[4] Where the bounds of law are uncertain, the action of a lawyer may depend on whether the lawyer is serving as advocate or adviser. A lawyer may serve simultaneously as both advocate and adviser, but the two roles are essentially different. In asserting a position on behalf of a client, an advocate for the most part deals with past conduct and must take the facts as the advocate finds them. By contrast, a lawyer serving as adviser primarily assists the client in determining the course of future conduct and relationships. While serving as advocate, a lawyer should resolve in favor of the client doubts as to the bounds of the law, but even when acting as an advocate, a lawyer may not institute or defend a proceeding unless the positions taken are not frivolous. See Rule 3.1. In serving a client as adviser, a lawyer, in appropriate circumstances, should give a lawyer’s professional opinion as to what the ultimate decision of the courts would likely be as to the applicable law.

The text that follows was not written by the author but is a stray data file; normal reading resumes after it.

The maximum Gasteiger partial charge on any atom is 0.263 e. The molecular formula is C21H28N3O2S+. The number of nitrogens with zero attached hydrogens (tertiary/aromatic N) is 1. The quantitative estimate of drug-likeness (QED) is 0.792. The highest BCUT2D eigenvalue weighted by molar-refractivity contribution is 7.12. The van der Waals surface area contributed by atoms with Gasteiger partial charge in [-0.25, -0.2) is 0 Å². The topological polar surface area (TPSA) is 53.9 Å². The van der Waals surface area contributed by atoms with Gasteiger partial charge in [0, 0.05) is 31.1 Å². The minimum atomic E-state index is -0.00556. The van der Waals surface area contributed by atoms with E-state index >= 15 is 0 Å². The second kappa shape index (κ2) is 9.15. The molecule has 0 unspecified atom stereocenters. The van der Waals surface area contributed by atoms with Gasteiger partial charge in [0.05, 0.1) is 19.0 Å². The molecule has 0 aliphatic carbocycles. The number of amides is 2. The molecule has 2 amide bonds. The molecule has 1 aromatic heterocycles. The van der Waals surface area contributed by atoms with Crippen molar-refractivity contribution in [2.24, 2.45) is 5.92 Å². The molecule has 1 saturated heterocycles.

[5] To prevent neglect of client matters in the event that a sole practitioner ceases to practice law, each sole practitioner should prepare a plan, in conformity with applicable rules, that designates another competent lawyer to review client files, notify each client that the lawyer is no longer engaged in the practice of law, and determine whether there is a need for immediate protective action. See D.C. App. R. XI, § 15(a) (appointment of counsel by District of Columbia Court of Appeals, on motion of Board on Professional Responsibility, where an attorney dies, disappears, or is suspended for incapacity or disability and no partner, associate or other responsible attorney is capable of conducting the attorney’s affairs).
   [6] In the exercise of professional judgment, a lawyer should always act in a manner consistent with the best interests of the client. However, when an action in the best interests of the client seems to be unjust, a lawyer may ask the client for permission to forgo such action. If the lawyer knows that the client expects assistance that is not in accord with the Rules of Professional Conduct or other law, the lawyer must inform the client of the pertinent limitations on the lawyer’s conduct. See Rule 1.2(e) and (f). Similarly, the lawyer’s obligation not to prejudice the interests of the client is subject to the duty of candor toward the tribunal under Rule 3.3 and the duty to expedite litigation under Rule 3.2.